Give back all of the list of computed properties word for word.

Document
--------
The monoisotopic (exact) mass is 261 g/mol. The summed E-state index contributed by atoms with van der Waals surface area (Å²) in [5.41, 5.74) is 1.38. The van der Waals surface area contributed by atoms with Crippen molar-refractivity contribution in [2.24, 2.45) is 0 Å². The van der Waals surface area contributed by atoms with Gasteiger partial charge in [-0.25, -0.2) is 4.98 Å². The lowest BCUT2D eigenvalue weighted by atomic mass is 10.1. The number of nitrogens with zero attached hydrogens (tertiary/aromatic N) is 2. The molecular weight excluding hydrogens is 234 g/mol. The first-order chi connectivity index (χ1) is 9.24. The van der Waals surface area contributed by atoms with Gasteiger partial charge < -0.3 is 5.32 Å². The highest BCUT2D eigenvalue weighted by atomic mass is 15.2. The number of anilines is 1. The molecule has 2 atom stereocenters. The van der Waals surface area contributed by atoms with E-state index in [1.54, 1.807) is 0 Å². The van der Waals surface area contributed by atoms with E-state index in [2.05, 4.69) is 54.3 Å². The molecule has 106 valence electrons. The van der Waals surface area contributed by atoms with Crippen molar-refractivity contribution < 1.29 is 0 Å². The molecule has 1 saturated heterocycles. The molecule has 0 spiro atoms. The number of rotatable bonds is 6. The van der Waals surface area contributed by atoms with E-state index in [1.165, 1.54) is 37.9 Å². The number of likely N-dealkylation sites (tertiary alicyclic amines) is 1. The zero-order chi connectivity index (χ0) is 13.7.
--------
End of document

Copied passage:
The monoisotopic (exact) mass is 261 g/mol. The summed E-state index contributed by atoms with van der Waals surface area (Å²) in [5.41, 5.74) is 1.38. The van der Waals surface area contributed by atoms with Crippen molar-refractivity contribution in [2.24, 2.45) is 0 Å². The van der Waals surface area contributed by atoms with Gasteiger partial charge in [-0.25, -0.2) is 4.98 Å². The lowest BCUT2D eigenvalue weighted by atomic mass is 10.1. The number of nitrogens with zero attached hydrogens (tertiary/aromatic N) is 2. The molecular weight excluding hydrogens is 234 g/mol. The first-order chi connectivity index (χ1) is 9.24. The van der Waals surface area contributed by atoms with Gasteiger partial charge < -0.3 is 5.32 Å². The highest BCUT2D eigenvalue weighted by atomic mass is 15.2. The number of anilines is 1. The molecule has 2 atom stereocenters. The van der Waals surface area contributed by atoms with E-state index in [1.54, 1.807) is 0 Å². The van der Waals surface area contributed by atoms with E-state index in [2.05, 4.69) is 54.3 Å². The molecule has 106 valence electrons. The van der Waals surface area contributed by atoms with Crippen molar-refractivity contribution < 1.29 is 0 Å². The molecule has 1 saturated heterocycles. The molecule has 0 spiro atoms. The number of rotatable bonds is 6. The van der Waals surface area contributed by atoms with E-state index in [1.165, 1.54) is 37.9 Å². The number of likely N-dealkylation sites (tertiary alicyclic amines) is 1. The zero-order chi connectivity index (χ0) is 13.7.